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Barry K. Barnes
Much to the consternation of the local townsfolk, the very rich Copper John Brodrick begins to develop a copper mine on Hungry Hill. He imports Cornish workers hoping to eventually entice the locals into working for him. His son, known as Greyhound John, isn't so sure anything will endear them to the locals. The opposition to the Brodricks is lead by the Donovan family and he gives them fair warning to stay off the property. When one of the protesters is killed while trying to help himself to some of the copper, the townspeople attack the facilities resulting in a great many more deaths - including one of Brodrick's sons, Henry - when the gunpowder store explodes. It marks the true beginning of a feud that will last for decades. Brodrick rebuilds his facilities and Greyhound John returns from London where he is studying the law after his sister tells him Fanny Rosa has also returned. A cave-in at the mine kills another member of the Donovan family but the younger John contracts ... Written by
A film adaptation of a (lesser-known) Daphne Du Maurier novel, HUNGRY HILL offers an interesting, yet mostly bleak look at social divide. This costume drama juxtaposes the bourgeois copper mine owners the Brodricks with the working family the Donovans, paralleling their lives and constant feuding over a 50 year-period.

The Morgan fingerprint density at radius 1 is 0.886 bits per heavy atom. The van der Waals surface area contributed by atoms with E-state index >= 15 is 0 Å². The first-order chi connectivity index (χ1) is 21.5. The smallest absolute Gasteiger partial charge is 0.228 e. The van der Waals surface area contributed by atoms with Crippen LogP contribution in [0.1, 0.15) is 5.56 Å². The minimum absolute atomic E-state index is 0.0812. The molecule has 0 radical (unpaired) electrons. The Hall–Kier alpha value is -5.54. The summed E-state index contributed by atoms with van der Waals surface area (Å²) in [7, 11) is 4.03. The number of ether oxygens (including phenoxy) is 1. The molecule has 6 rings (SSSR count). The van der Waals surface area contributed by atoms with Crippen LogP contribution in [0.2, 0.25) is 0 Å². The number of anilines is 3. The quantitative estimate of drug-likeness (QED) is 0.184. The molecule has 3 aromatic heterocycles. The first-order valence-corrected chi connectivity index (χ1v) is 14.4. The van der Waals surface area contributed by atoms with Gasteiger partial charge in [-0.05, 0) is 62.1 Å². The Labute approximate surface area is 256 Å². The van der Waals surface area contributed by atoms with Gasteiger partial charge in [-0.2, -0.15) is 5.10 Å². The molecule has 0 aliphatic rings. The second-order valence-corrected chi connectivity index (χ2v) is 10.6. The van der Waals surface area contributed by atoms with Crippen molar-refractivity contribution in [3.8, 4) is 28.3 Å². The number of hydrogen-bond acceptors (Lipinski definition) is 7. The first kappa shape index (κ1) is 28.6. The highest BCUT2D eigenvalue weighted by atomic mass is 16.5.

Margaret Lockwood gets first billing as Fanny Rose, who marries into the wealthy Brodrick family. Miss Lockwood gets one of the better parts on offer here, her character arc changing from a wilful coquette to a bright young married, and then finally to an elderly widowed woman looking back on life. Dennis Price plays her husband, who wishes to reconcile with the Donovan clan. Cecil Parker is memorable as the head of the family, whilst a young and lovely Jean Simmons appears briefly as Jane, younger sister of Price.
The bleakness of the source material does not give the film much to work with, and the film is often talky and mundane in many stretches. The production values, while adequate enough, do not really enhance the work. It's just not great drama.
Perhaps the most interesting part of the film is seeing young Michael Dennison do a fairly credible job in the sort of role that either James Mason (bound for America) or Stewart Granger would have performed with aplomb back in the early 40's. He plays spoiled Henry Brodrick, son of Lockwood and Price, who re-ignites the tension between the two families after a brief stalemate. Dennison seems to be channelling the Mason we saw in Gainsborough melodramas such as THE MAN IN GREY and FANNY BY GASLIGHT in his venom-spitting scenes. His character is really quite hateful, yet his indulgence in such vices as drinking, gambling, women and even murder provide a bit of spark to the proceedings.
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